In our brief inventory of synodical blessings, the subject of foreign missions deserves extra mention. From the time in 1968 when our synod began with its own foreign field in Peru we have entered three other countries as well: Chile, India and Korea. Last year the synod approved the acquisition of the church-related mission organization Thoughts of Faith (TOF), while asking the Board for Foreign Missions to come with a restructuring proposal for future operations. [The board’s proposal is included in the Synod Review Committee’s report to this convention.] What this means is that, upon the adoption of the restructuring proposal, the synod will be involved in mission work in seven foreign fields (with the addition of the TOF fields of Latvia, Czech Republic and Ukraine). Some might wonder about the advisability/feasibility of this is in light of economic challenges we face here in the US. Yet, the blessings that come from encouraging our brothers and sisters in Christ in these countries, particularly assisting churches in becoming self-supporting, are commendable. We should also assure the convention that representatives from Thoughts of Faith, Inc., and from our Board for Foreign Missions are confident we can carry the increased supervisory work load with special funding provided and without impacting the synod’s annual operating budget.
In Ukraine 23 pastors serve 24 congregations and 10 preaching stations, ministering to about 2,000 souls in the Ukrainian Lutheran Church. The Confessional Lutheran Church in Latvia has eight pastors watching over seven congregations, with a combined total of 600 souls. The church that meets in the school building in Plzen, Czech Republic, has a membership of 195, and we rejoice that on June 7 two men, the Rev. Martin Vrsecky and the Rev. Petr Krkora, were ordained into the public ministry.
What blessings our Lord has bestowed! Pray that this trust, or charge, from God in the area of foreign missions is put to good use so that, through our efforts in cooperation with our brothers and sister in the faith in other lands, we may together: “Lift high the cross, the love of Christ proclaim / Till all the world adore His sacred name” (ELH #194).
5) Our doctrinal adherence—clearly a blessing never to be taken for granted. We are in an era where denominational ties mean little or nothing to so many. The number of unchurched also is rapidly increasing. A 2008 religious survey indicates 15% of respondents claim to have no religion. This is up from 14.2% in 2001 and from 8.2% in 1990. Naturally, an opportunity for evangelism presents itself; it is also true, however, that the increase of people disinterested in churches and creeds could tempt us to soften our doctrine and practice. Liberal mainline churches have succumbed to this temptation for decades. Yes, thank God we adhere to doctrine. But, as we thank, plead for the Lord to keep us ever steadfast in his Word.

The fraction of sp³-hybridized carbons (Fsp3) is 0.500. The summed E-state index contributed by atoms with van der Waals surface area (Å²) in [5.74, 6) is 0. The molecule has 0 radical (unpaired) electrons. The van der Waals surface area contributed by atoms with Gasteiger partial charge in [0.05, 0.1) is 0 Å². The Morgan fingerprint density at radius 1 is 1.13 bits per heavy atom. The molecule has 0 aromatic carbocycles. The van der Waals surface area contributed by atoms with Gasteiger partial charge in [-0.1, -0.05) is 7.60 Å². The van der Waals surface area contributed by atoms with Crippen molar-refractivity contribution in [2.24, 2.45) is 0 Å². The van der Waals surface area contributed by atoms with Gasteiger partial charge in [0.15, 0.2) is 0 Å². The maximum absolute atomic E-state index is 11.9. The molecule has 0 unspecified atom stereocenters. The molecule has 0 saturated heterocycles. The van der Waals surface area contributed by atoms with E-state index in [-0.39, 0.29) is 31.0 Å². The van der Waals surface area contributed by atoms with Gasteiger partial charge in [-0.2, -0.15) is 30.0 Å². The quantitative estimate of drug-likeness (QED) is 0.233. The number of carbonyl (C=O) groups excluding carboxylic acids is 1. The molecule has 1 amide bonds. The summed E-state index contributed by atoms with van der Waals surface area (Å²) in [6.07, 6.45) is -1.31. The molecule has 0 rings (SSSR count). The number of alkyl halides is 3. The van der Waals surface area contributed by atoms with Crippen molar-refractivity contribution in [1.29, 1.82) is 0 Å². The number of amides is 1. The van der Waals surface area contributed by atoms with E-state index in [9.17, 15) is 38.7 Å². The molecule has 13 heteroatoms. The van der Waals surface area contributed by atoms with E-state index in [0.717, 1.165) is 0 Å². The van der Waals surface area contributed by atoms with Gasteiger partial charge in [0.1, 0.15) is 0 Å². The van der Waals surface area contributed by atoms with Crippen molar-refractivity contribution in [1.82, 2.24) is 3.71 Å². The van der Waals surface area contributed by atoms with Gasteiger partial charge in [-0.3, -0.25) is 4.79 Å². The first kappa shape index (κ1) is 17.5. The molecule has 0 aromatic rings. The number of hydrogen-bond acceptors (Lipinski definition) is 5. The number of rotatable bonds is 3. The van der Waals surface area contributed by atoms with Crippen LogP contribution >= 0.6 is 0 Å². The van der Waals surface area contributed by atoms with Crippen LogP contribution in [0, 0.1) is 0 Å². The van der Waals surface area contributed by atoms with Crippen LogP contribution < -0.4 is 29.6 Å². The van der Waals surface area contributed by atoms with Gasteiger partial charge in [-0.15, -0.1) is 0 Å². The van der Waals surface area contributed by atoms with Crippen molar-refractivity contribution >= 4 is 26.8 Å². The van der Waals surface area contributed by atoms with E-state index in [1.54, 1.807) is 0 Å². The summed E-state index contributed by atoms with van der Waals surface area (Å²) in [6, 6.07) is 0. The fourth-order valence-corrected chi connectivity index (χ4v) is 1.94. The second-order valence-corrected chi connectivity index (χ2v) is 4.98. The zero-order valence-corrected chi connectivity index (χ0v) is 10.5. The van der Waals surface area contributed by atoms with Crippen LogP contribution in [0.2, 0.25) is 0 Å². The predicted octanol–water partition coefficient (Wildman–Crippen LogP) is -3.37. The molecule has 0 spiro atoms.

6) One more: our fellowship with each other. “How good and pleasant it is when brothers live together in unity!” (Psalm 133:1). The bond we have in our determination to confess the truth, to be zealous for missions, and to want to work together for the glory and honor of our Savior is a bond unlike any other human alliances. We praise God for the fellowship we enjoy with our fellow Christians here in the ELS, with our sister synod in the United States, the Wisconsin Evangelical Lutheran Synod, and also with our fellow believers of like-minded confession in the worldwide CELC. What a great benefit to be able to share such unity, even as we strengthen and encourage one another along the narrow path.
A Jewish legend tells a story about King David. Tradition says that when David would go to bed at night there would usually be a stringed instrument hanging over the bed. The lyre was positioned in such a way that, when the north wind would come up at midnight, it would blow through the instrument causing it to produce sweet music. Being awakened by this music, David would get out of bed, pray and praise God until dawn.
Whether or not this story of David is true, we can apply it to our own lives: Let the sweet music of God’s goodness in all that he does for us–and we have just spent moments on an synodical inventory–move us constantly to express our gratitude to the Lord in words, in music, in our monetary offerings, in our deeds and in our prayers.
ALL WE HAVE—A TRUST FROM THEE. The endowment of blessings provided us from above instills in us the desire to be better managers. How should we then act? How would you act if you had been given a huge sum as an active operating endowment for life? Thankful, certainly. Interested in preserving the corpus—in this case, the body of doctrine. Wanting to use the resources wisely—spending ourselves in ways to advance his kingdom. Concerned with giving an accounting, not for merit, but for the Master’s honor. Finally, we wait on the Lord who alone yields the increase.
Oh, Thou who hast given us so very much, grant us one more thing—a grateful heart. Amen.
SOLI DEO GLORIA!
John A. Moldstad, president
1 Stott, John. The Cross of Christ (Downers Grove, IL: InterVarsity Press, 1986), p. 160.
2 Kleinig, John W. Grace Upon Grace (St Louis: Concordia Publishing House, 2008), p. 55.
3 Apology of the Augsburg Confession, Article XII, par. 130; Tappert ed., p. 202.
4 Walther, C. F. W. The Proper Distinction Between Law and Gospel (St. Louis: Concordia Publishing House, tr. from German edition of 1897) , p. 25.
5 Rev. B. Stark in the LCMS Reporter, March 2009, p. 5.
6 Lutheran Sentinel, June 2009, Rev. T. Gullixson’s “A World of Changes,” p. 15.